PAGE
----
While Çakıcı was in prison, Sedat Peker, the self-claimed appointee of “deep state” duties, and his organization grew up.
Peker felt insulted!
In one of his recent videos, he said the Interior Ministry’s report on “organized crime organizations, is an insult to him because it cites that he has a mere “257 men” whereas Çakıca “has 438).
He said he held a 30,000-people meeting to back the AKP-MHP election alliance.
Peker also claimed that he fleed Turkey upon a tip from his cadre in the Interior Ministry –an allegation denied by Soylu– and recorded his videos –according to his claim– in subsequently in Albania, Macedonia, Morocco and Dubai. All come after Çakıcı’s release. In 2017, he had been granted the “philanthropist businessperson of the Year” award by Milliyet newspaper of Demirören Group, which later acquired Hürriyet, another pro-government media outlet. So wasn’t he the one that the AKP organizations invited to their events as a guest? Wasn’t he the one who went around with guard policemen provided by the Interior Ministry. Peker, the “mafiatic figure,” claims that he was “serving the state”, but that Ağar and his team made him beak up with Berat Albayrak, the former Minister of Treasury and Finance and Erdoğan’s son-in-law. He claims that the Bosphorus Global (Pelikan Group), supported by Serhat Albayrak, Beart Albayrak’s brother in the administration of the pro-government Sabah newspaper, is carrying out a smear campaign against his identity as a businessperson and wants to portray him as a gang leader. But what was his service to country, indeed?
So what’s actually going on?
The developments are almost similar to the Susurluk Scandal of 1996, but suggest that an even bigger scandal could erupt. It’s not just about Peker’s videos. For example, Sezgin Baran Korkmaz, one of the most prominent “business people”, is also abroad because he is being investigated for a money-laundering operation linked to the Mormon sect in the U.S.; he also publishes videos, saying that he is Switzerland. At the same time, came the investigation into the cryptocurrency fraud by the Thodex company owned by Faruk Fatih Ozer, a 24-year-old “business person” with an unknown background. He also fled abroad. All of these happen at a time when the opposition is holding an insistent campaign, saying that the government wasted some $128 billion in the period of Albayrak‘s ministry due to a stubborn policy of “low interest rate, low inflation, low exchange rate.” Opposition leaders Kemal Kılıçdaroğlu and his ally Meral Akşener do not let the issue drop from the agenda.
I previously wrote here that U.S. President Joe Biden considered a possible retaliation from Turkey when he declared April 24 the “Armenian Genocide Remembrance Day” as “unlikely”, given that the Turkish economy would not risk a new shock due to the foreign currency shortage it faces.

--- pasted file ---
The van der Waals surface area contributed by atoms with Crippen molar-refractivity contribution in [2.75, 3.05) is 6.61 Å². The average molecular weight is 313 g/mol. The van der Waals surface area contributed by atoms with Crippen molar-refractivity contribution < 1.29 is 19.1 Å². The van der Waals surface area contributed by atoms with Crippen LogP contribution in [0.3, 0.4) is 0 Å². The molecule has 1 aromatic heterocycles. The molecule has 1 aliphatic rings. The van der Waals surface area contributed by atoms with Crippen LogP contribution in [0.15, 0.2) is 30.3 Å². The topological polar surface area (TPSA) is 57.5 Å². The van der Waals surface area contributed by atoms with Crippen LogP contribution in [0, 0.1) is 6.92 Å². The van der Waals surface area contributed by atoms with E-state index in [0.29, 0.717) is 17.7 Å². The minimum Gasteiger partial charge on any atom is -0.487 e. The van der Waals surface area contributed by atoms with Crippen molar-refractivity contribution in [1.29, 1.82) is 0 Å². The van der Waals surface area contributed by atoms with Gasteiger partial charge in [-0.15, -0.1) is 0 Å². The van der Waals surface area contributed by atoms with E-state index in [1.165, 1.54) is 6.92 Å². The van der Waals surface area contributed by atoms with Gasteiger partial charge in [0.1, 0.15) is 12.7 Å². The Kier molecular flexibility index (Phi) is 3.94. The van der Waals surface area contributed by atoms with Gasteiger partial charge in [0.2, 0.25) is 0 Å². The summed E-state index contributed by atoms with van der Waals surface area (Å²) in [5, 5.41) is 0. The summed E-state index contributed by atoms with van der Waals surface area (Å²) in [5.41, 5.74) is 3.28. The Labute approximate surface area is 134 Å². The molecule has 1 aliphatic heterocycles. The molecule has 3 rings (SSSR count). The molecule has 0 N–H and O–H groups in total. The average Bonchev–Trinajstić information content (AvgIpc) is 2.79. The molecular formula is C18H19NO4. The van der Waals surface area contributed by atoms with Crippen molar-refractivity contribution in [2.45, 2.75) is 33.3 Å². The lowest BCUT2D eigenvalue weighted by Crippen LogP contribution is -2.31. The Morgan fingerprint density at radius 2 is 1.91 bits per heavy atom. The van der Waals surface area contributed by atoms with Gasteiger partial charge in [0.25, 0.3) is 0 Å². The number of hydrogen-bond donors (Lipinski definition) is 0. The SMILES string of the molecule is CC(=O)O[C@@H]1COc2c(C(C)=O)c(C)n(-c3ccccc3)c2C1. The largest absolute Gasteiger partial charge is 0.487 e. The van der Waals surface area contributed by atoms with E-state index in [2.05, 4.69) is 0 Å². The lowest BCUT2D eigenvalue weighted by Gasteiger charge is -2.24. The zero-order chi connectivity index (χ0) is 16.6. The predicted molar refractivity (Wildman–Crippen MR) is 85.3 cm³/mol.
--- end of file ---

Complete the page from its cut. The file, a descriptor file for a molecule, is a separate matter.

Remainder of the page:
Just to returning to our main topic, it would be naive to think that if there are relations related to the international oil and drug trade and therefore money laundering, they will remain limited to a showdown that remains only within Turkey.
On May 12, we talked on my YouTube channel with Cevat Öneş, an experienced intelligence officer who retired as Chief of Intelligence after working for MİT for forty years.
I can give the following summary from his evaluations:
• The need for illicit money may arise all over the world in periods when the economic crisis deepens, democracy loses depth, and the judiciary is ineffective.
• Benefits are measured in billions when the issue is about drugs, especially heroin and cocaine, and a conflict of interest emerges between interest groups.
• As we move away from democracy and law toward authoritarianism, an environment of non-merit interests arises in administration and commerce.
• The administrations, may try to suppress and silence the opposition, civil society and the media with tools other than the official state apparatuses. (As an example of this, Öneş cites the “lynch attempt” against Kılıçdaroğlu in Ankara in 2019, and the recent increase in the beating up of journalists.)
• The allegations and the data in the allegations in Peker’s videos are important. They must be investigated by an independent and impartial judiciary and by the parliament.
• The difference of today’s environment from the Susurluk environment of the 1990s was that in the 1990s, there were structures within the state that would not like to take photos with crime organization members but fight against them.
• In a country that does not lack democracy and law, the events that took place in the 1990s cannot still be discussed in the 2020s.
Turkey will democratize and normalize.
But cannot get rid of the mafiatic relations that poison trade, politics and state administration.
As we said above, these should spectacular material for those who watch Turkey from outside, especially those who are not friends of Turkey.
It hurts us inside.